New Zealanders will be farewelling their plastics – bags, ear buds, spoons and straws – as the government attempts to match the country’s reality to its “clean green” reputation.
Currently one of the top 10 per-capita producers of landfill waste in the world, New Zealand has announced it will ban a swathe of single-use plastics, including cotton buds, bags, cutlery, plates and bowls, straws and fruit labels.
“Every day, New Zealanders throw away an estimated 159g of plastic waste per person, making us some of the highest waste generators in the world,” the environment minister, David Parker, said.
The bans, which will be phased in between 2022 and 2025, would “ensure we live up to our clean, green reputation”, he said. Officials estimate that the new policy will remove more than 2bn single-use plastic items from the country’s landfills and environment each year.
New Zealand had already banned most single-use plastic bags in 2019, but the changes will include packaging for produce, as well as a range of other items. These steps follow similar bans overseas: outlawing plastic bags is now common around the world, and the
UK introduced a ban on plastic straws, stirrers and cotton buds in 2020. The EU has voted for a similar ban to be introduced this year. In some countries, Covid-19 has stalled progress on plastics – a number of US states rolled back their bans on plastic bags and halted new legislation to limit plastic products as the pandemic reached its height. Environmental groups have also reported enormous quantities of “Covid waste” – including plastic gloves, hand sanitiser bottles and surgical masks – are clogging oceans.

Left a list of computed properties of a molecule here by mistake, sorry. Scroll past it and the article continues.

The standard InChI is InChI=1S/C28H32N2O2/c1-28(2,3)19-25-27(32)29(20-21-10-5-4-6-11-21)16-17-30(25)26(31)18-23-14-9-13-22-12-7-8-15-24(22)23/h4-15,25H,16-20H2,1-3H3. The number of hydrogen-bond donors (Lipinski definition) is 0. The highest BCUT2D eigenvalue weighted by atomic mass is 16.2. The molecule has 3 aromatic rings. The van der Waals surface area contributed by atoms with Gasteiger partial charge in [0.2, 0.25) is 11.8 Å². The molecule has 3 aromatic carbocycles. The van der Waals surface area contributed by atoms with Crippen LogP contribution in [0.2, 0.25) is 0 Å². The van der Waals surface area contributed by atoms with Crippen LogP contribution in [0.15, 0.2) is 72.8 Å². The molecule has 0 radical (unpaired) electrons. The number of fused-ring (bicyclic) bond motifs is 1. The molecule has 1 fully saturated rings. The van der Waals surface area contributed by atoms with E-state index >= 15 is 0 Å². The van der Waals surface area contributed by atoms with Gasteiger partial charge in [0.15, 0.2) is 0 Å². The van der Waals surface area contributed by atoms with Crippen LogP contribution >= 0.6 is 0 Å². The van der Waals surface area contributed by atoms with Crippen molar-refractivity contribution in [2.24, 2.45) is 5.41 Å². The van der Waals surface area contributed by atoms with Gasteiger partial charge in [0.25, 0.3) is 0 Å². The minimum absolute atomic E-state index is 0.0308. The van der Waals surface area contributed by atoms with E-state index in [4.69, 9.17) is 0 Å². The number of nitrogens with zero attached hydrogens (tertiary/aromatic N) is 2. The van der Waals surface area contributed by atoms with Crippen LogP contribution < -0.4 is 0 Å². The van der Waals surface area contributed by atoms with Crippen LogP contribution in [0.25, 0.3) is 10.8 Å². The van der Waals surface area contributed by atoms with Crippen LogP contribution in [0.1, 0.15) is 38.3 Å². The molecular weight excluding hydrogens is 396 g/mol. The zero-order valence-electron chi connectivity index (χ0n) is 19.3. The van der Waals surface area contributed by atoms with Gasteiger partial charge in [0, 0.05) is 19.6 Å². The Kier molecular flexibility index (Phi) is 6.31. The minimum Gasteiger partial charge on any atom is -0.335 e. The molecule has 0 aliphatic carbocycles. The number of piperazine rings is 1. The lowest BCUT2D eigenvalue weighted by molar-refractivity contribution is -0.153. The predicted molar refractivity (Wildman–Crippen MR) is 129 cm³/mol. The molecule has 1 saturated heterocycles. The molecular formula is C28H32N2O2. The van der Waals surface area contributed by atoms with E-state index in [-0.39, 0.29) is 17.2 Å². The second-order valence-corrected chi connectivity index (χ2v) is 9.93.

The new bans were an important step, but still missed many of the largest producers of plastic waste in New Zealand, said Assoc Prof Terri-Ann Berry, the director of Environmental Solutions Research Centre at Unitec. She said that while drawing public attention to household waste was vital, “it’s very easy to forget that some of our more commercial sectors are also big plastic users”. Construction and demolition, for example, accounted for up to 50% of landfill waste in New Zealand.
The New Zealand government also has coffee cups and wet wipes in its sights, but Parker said work needed to be done to devise alternatives, and the government would announce the next steps for those items next year. The government also announced a fund for businesses to research alternatives to single-use plastics.